This is true for me: I did not realize or feel how sluggish and lackluster my normal was until I began to incorporate dietic practices into my life.  Things I thought of as 'just the way I am' in terms of monthly cycles, skin, digestion, concentration, and sleep have radically changed.  They radically change again when I stop eating from a wellness perspective.   Within a day.

But they are things you do not recognize, and do not understand, unless you are paying attention.

Stuff: our lives are full of messy closets, half baked plans, procrastination and dirty laundry.  All of this takes an enormous amount of physical and psychic energy to maintain (even when maintence is "I'll deal with that tomorrow").

The lightness, motivation, and sudden eruption of energy and hope and creativity that comes from one task done or one drawer cleaned is almost insulting in it's efficacy.

Look around.  Cleansing and purification will look different for everyone.  Perhaps it's an unfinished project.  Perhaps its a phone call you haven't returned, a sinkful of dirty dishes every night, a closet become chaos.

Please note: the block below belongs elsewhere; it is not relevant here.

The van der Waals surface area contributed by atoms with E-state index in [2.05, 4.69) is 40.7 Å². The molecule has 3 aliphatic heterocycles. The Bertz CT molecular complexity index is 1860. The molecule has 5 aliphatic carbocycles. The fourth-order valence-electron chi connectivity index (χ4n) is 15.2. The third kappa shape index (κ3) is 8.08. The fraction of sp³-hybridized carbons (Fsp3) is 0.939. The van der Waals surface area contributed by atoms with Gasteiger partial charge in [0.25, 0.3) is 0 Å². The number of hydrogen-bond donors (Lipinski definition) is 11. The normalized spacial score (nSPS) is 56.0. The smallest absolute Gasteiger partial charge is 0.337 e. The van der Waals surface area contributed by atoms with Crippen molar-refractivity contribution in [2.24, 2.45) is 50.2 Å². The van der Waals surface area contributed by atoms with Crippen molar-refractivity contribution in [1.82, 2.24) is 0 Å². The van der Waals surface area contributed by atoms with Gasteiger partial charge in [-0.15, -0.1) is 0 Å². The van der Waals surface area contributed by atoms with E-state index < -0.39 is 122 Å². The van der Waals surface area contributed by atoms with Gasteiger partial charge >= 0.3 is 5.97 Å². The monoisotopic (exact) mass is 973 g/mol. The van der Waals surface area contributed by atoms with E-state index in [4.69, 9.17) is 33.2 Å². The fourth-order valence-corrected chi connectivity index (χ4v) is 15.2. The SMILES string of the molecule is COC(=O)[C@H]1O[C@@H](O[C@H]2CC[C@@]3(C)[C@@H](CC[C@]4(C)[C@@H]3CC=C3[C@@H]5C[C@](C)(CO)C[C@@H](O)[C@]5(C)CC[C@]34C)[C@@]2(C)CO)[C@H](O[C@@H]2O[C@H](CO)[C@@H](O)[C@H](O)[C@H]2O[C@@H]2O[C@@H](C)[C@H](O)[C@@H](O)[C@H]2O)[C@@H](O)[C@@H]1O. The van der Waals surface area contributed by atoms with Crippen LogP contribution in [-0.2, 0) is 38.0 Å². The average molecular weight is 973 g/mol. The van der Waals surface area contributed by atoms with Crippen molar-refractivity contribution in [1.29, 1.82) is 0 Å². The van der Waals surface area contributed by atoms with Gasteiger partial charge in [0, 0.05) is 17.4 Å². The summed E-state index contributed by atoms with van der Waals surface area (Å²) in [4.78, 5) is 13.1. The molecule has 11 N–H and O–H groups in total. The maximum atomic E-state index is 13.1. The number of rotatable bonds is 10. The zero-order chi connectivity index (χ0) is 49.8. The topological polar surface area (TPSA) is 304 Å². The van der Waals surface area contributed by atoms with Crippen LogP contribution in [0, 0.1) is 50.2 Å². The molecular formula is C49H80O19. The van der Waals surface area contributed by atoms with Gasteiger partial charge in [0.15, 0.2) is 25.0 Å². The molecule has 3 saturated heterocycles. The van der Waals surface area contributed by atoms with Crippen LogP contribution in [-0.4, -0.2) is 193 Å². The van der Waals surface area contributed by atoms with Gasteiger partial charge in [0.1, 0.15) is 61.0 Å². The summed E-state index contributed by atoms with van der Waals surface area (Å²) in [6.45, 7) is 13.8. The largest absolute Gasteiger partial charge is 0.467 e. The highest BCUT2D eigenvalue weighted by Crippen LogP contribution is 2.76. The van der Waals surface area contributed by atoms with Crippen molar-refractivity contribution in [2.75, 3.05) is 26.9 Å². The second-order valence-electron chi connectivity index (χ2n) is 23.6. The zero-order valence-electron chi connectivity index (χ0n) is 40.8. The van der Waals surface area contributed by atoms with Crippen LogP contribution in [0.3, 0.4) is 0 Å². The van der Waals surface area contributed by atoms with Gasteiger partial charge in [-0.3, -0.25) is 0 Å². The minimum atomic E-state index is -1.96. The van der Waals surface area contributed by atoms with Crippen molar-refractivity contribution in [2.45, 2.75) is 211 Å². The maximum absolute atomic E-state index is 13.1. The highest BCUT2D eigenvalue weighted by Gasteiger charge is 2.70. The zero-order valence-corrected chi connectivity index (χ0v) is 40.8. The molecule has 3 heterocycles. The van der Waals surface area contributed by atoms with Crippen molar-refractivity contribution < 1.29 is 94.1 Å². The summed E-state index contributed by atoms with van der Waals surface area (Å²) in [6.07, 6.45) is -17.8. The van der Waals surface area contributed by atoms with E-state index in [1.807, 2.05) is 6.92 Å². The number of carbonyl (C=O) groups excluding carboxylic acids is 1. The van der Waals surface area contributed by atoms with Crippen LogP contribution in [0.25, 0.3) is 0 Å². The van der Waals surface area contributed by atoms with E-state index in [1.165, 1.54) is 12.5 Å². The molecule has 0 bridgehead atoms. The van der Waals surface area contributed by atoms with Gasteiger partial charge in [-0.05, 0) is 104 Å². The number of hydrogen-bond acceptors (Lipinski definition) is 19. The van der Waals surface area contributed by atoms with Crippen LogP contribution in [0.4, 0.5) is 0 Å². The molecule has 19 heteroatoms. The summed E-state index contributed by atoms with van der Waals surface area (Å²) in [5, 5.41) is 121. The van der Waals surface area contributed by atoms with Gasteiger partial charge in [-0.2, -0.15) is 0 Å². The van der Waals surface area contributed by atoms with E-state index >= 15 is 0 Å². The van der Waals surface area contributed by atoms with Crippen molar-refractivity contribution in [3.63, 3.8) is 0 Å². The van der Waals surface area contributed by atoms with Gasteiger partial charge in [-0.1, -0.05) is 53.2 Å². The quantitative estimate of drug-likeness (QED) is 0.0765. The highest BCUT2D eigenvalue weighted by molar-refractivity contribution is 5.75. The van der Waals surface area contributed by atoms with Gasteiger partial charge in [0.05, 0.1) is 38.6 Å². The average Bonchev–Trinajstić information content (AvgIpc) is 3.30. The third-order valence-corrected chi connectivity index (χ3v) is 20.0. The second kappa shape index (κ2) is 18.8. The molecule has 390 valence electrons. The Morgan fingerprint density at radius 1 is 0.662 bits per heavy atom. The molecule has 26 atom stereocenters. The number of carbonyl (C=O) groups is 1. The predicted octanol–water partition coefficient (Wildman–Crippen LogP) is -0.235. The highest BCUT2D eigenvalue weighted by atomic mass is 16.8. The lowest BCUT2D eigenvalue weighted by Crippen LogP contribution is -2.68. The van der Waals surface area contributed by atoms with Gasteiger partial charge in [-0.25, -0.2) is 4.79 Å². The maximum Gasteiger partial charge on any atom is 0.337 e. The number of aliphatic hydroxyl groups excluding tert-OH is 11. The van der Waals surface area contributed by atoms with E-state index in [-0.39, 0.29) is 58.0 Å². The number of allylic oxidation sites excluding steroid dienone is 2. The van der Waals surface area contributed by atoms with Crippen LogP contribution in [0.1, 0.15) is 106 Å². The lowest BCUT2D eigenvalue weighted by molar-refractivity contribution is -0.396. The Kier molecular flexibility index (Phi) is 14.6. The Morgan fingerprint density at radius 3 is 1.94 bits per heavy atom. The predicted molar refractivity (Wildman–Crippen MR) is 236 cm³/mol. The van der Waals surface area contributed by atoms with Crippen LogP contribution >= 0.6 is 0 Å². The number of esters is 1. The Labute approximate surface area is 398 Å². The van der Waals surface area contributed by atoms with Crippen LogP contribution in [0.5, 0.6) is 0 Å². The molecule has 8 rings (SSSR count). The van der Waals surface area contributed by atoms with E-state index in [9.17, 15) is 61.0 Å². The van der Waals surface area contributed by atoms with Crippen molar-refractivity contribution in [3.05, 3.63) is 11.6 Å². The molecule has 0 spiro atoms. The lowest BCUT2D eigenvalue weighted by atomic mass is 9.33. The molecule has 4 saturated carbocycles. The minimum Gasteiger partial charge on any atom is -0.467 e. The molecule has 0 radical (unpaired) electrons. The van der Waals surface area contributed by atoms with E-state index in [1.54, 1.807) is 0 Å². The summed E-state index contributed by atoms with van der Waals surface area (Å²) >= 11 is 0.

Give it fifteen minutes.  Or commit to one drawer cleaned.  Or ten minutes every night this week to clean the kitchen up before you go to bed.

You'll feel better in the morning.

to be drunkenly awareHeart:

The first toxin in our lives is stress.  It is more directly related to physical illness than is any fat, sugar, or pathogen.  Just as physical clutter in our houses drains our vitality, mind clutter mucks up our sense of hope, joy, purpose.  Recognizing negativity, resentment, anger, and grudges when they come up is a first step in self-resurrection.

No diet, no asana practice, and no house cleaning will ever truly detoxify you unless and until you have also purified and healed the broken stuff inside.